John Zakour and Scott Roberts’s Maria’s Day for the 2nd has another of Maria’s struggles with arithmetic. It’s presented as a challenge so fierce it can defeat even superheroes. Could be any subject, really. It’s hard to beat the visual economy of having it be a division problem, though.
Rick Kirkman and Jerry Scott’s Baby Blues for the 3rd shows a bit of youthful enthusiasm. Hammie’s parents would rather that enthusiasm be put to memorizing multiplication facts. I’m not sure this would match the fun of building stuff. But I remember finding patterns inside the multiplication table fascinating. Like how you could start from a perfect square and get the same sequence of numbers as you moved out along a diagonal. Or tracing out where the same number appeared in different rows and columns, like how just everything could multiply into 24. Might be worth playing with some.
I had a free choice of topics for today! Nobody had a suggestion for the letter ‘N’, so, I’ll take one of my own. If you did put in a suggestion, I apologize; I somehow missed the comment in which you did. I’ll try to do better in future.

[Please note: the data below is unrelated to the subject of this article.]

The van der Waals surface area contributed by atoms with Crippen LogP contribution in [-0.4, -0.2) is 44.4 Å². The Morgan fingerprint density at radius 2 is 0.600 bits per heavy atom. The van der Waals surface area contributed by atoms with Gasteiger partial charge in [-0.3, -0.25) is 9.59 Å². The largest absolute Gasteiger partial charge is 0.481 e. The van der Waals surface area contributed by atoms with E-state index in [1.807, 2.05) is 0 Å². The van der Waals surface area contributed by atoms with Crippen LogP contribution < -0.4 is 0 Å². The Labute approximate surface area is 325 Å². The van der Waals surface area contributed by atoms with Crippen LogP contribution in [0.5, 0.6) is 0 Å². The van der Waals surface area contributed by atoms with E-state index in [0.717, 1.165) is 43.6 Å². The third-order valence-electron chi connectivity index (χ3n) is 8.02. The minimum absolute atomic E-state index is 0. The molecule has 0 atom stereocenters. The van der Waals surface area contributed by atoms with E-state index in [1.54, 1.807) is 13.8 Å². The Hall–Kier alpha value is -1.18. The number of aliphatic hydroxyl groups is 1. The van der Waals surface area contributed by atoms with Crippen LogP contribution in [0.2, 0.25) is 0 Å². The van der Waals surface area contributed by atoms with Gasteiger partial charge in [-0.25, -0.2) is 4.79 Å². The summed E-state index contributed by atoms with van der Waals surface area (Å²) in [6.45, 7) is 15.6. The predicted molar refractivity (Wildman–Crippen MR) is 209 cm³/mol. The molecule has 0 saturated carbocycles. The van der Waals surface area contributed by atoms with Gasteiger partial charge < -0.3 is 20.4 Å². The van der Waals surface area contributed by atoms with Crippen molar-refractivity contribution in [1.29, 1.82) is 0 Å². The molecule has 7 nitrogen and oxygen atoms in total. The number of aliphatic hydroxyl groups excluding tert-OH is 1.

Nearest Neighbor Model.
Why are restaurants noisy?
It’s one of those things I wondered while at a noisy restaurant. I have heard it is because restauranteurs believe patrons buy more, and more expensive stuff, in a noisy place. I don’t know that I have heard this correctly, nor that what I heard was correct. I’ll leave it to people who work that end of restaurants to say. But I wondered idly whether mathematics could answer why.
It’s easy to form a rough model. Suppose I want my brilliant words to be heard by the delightful people at my table. Then I have to be louder, to them, than the background noise is. Fine. I don’t like talking loudly. My normal voice is soft enough even I have a hard time making it out. And I’ll drop the ends of sentences when I feel like I’ve said all the interesting parts of them. But I can overcome my instinct if I must.